Carroll High School grad Kyle Mallers will ‘have a very big role’ for Ball State Cardinals

Ball State sophomore forward Kyle Mallers (background) battles for position with senior forward Sean Sellers during a drill in a recent practice at Worthen Arena in Muncie. (By Tom Davis of

MUNCIE – There are a lot of reasons for optimism surrounding the Ball State men’s basketball squad this season.

There is the return of four starters from a 21-win squad.

You can include the addition of double-digit scorer Jontrell Walker, who transferred from Incarnate Word and is now eligible.

In addition, fifth-year coach James Whitford signed a talented threesome recruiting class that provides players with potential in the backcourt (Ishmael El-Amin), wing (Zach Gunn), and frontcourt (Blake Huggins).

Oh, and there is the return of Kyle Mallers.

Come again?

Mallers is coming off a freshman season in which he missed 16 of his 20 shot attempts in Mid-American Conference play and averaged barely one point per game. And the Cardinal Nation is supposed to be gaga over him?

Yes, according to Whitford.

“The one guy that has done really well so far in practice is Kyle Mallers,” Whitford said recently. “He’s done really well.”

Whitford has never stopped believing in Mallers, even during a trying freshman season that saw his production decline as the season wore on. Whitford fell on the sword for that.

“You heard me say, last year, a few times,” Whitford explained, “he was put in a tough spot.”

The Cardinal coach asked the former Indiana All-Star out of Carroll High School to play multiple positions, because of personnel issues that Ball State was facing at times, so the 6-foot-8 athlete never truly got comfortable.

“We started teaching him the four,” Whitford said, “then we had some issues with our team and we put him down at the three, and then back to the four… he went wherever I asked him to and never complained.”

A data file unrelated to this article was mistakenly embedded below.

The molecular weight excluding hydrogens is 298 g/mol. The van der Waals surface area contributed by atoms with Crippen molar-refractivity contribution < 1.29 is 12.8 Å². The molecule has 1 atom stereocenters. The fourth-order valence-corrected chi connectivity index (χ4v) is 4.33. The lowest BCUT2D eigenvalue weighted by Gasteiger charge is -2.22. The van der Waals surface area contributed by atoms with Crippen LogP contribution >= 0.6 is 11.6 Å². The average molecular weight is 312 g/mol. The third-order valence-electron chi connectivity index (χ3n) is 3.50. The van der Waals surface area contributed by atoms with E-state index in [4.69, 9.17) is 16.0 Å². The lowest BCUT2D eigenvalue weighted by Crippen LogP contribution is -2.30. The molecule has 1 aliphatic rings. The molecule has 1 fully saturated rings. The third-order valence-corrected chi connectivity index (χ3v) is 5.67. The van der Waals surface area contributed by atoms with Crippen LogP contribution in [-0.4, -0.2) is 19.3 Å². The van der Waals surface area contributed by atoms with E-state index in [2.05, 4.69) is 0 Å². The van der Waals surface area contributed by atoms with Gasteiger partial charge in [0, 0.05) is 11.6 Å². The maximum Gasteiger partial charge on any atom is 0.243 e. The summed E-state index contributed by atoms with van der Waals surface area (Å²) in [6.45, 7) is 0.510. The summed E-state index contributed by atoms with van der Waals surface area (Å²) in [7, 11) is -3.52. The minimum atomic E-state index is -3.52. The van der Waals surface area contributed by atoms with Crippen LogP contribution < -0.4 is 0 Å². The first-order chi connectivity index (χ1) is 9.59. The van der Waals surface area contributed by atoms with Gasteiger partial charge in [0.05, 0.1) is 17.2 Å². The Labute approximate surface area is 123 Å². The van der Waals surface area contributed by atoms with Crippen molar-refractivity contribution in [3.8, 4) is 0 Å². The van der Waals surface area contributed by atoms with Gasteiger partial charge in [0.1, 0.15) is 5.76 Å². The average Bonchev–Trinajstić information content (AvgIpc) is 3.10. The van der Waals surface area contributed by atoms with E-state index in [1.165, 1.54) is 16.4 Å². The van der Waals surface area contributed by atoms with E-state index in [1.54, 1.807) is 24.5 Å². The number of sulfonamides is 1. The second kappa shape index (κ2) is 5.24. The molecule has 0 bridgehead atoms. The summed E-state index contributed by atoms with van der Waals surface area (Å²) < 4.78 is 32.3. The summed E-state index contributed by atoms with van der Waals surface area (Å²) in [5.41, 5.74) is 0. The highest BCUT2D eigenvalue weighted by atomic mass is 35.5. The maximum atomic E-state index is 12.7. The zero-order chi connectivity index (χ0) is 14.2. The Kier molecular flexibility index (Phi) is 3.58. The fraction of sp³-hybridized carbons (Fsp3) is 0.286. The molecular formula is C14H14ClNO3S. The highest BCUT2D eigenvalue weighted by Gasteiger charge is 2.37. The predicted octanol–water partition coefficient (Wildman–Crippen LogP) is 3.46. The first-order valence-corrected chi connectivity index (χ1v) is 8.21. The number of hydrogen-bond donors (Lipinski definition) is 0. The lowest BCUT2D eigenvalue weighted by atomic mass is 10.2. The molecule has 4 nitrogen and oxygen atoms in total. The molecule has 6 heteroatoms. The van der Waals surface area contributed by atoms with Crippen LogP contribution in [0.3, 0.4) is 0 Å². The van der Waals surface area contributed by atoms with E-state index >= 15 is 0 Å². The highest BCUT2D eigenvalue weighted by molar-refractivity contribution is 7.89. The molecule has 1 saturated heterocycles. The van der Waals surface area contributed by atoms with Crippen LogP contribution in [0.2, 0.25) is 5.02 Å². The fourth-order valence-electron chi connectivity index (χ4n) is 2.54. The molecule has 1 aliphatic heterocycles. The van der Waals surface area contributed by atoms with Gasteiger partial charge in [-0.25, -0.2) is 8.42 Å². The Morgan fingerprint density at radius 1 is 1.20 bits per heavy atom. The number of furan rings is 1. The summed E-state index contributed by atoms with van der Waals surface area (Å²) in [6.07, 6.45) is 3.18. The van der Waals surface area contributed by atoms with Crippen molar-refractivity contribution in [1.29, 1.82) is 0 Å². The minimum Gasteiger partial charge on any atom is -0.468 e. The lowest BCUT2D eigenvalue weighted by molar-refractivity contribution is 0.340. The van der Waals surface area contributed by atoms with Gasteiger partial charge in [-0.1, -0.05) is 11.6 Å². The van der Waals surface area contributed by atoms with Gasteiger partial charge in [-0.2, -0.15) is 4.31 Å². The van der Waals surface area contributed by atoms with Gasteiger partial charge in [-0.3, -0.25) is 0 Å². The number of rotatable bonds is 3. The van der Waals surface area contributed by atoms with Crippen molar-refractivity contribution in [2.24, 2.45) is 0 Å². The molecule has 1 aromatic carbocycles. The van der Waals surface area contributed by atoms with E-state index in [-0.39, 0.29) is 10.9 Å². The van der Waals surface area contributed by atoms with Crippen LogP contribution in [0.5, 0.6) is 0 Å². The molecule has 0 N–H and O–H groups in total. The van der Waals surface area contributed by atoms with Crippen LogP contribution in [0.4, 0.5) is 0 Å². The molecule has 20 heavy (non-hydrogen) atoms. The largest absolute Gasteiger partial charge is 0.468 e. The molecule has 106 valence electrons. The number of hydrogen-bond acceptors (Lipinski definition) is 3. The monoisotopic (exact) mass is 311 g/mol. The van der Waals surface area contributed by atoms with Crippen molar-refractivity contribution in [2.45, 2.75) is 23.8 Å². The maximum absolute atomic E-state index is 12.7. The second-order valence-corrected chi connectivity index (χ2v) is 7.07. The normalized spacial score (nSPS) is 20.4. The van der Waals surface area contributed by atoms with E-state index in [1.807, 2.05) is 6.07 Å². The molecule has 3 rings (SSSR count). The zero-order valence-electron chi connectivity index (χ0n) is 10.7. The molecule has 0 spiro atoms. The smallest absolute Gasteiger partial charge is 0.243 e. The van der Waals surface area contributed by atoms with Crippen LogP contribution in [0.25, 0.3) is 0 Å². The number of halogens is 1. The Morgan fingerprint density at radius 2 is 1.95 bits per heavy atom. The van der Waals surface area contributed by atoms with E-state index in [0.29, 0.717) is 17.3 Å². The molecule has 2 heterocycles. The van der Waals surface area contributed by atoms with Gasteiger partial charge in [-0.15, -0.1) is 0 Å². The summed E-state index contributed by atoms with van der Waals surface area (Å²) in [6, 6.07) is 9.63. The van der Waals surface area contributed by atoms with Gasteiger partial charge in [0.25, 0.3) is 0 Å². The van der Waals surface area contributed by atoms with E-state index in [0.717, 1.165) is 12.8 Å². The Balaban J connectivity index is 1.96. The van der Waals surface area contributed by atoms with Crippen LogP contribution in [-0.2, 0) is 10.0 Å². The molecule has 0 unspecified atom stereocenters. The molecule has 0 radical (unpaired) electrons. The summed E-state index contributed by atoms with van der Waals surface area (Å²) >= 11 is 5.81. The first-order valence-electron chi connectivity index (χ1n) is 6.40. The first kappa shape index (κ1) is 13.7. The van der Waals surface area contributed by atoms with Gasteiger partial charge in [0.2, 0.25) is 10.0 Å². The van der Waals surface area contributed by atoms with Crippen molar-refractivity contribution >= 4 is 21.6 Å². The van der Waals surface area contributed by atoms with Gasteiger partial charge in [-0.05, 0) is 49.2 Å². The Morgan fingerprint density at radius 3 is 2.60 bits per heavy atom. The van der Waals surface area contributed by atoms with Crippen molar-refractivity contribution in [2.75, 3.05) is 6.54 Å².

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Midway through the season, Mallers was shooting 35 percent overall and an impressive 42 percent from 3-point range. However, once the Cardinals got into league play, his shooting numbers plummeted.

Mallers connected on just 20 percent of his shots, including an anemic 14.3 percent from long range.

“It didn’t put him in a position to be successful,” Whitford said of the flux of positions. “He was our utility infielder. I asked him to play seven positions.”

During this preseason, Mallers has thrived with the comfort of knowing his defined role. In Monday’s 97-61 exhibition win over Saint Francis, Mallers hit 3 of his 5 shots and finished with eight points in 27 minutes. He also grabbed four rebounds and dished out two assists.

“This year, he’s had more time to lock in on what his role is going to be and how he is going to be played,” Whitford said. “He has stood out in a really good way.”

Not only is knowing what he is supposed to do helping Mallers, but he is also benefitting from the fact that he is a far different athlete than he was 12 months ago.

“He is just more athletic,” Whitford said. “That is a credit to (strength and conditioning coordinator) Jason Roberson. He is faster and moving better. You can visibly see a difference.”

With the graduation of four-man Franko House and three-man Ryan Weber, there are nearly 1,800 minutes of playing time available along the baseline for Ball State this season.

“I would anticipate Kyle having a very big role for us all year,” Whitford said.

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